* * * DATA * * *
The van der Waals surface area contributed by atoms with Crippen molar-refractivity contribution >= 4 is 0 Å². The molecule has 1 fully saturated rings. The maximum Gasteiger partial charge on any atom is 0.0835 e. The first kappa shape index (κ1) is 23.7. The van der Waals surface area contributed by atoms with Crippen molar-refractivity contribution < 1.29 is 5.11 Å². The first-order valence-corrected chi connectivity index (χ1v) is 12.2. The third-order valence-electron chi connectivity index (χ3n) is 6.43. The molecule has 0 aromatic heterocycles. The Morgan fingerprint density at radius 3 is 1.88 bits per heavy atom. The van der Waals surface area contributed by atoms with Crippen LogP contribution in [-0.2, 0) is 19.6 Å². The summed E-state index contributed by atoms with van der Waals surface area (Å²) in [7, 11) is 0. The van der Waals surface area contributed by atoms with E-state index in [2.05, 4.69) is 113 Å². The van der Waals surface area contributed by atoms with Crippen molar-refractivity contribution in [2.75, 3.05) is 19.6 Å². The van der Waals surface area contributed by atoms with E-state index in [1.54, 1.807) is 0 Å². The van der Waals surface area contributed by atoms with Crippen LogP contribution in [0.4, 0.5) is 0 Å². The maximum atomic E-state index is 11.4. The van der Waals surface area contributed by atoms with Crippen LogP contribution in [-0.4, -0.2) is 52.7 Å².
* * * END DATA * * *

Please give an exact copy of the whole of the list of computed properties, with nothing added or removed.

The van der Waals surface area contributed by atoms with Crippen molar-refractivity contribution >= 4 is 0 Å². The molecule has 1 fully saturated rings. The maximum Gasteiger partial charge on any atom is 0.0835 e. The first kappa shape index (κ1) is 23.7. The van der Waals surface area contributed by atoms with Crippen molar-refractivity contribution < 1.29 is 5.11 Å². The first-order valence-corrected chi connectivity index (χ1v) is 12.2. The third-order valence-electron chi connectivity index (χ3n) is 6.43. The molecule has 0 aromatic heterocycles. The Morgan fingerprint density at radius 3 is 1.88 bits per heavy atom. The van der Waals surface area contributed by atoms with Crippen LogP contribution in [-0.2, 0) is 19.6 Å². The summed E-state index contributed by atoms with van der Waals surface area (Å²) in [7, 11) is 0. The van der Waals surface area contributed by atoms with E-state index in [2.05, 4.69) is 113 Å². The van der Waals surface area contributed by atoms with Crippen molar-refractivity contribution in [2.75, 3.05) is 19.6 Å². The van der Waals surface area contributed by atoms with E-state index in [1.54, 1.807) is 0 Å². The van der Waals surface area contributed by atoms with Crippen LogP contribution in [0.4, 0.5) is 0 Å². The maximum atomic E-state index is 11.4. The van der Waals surface area contributed by atoms with Crippen LogP contribution in [-0.4, -0.2) is 52.7 Å².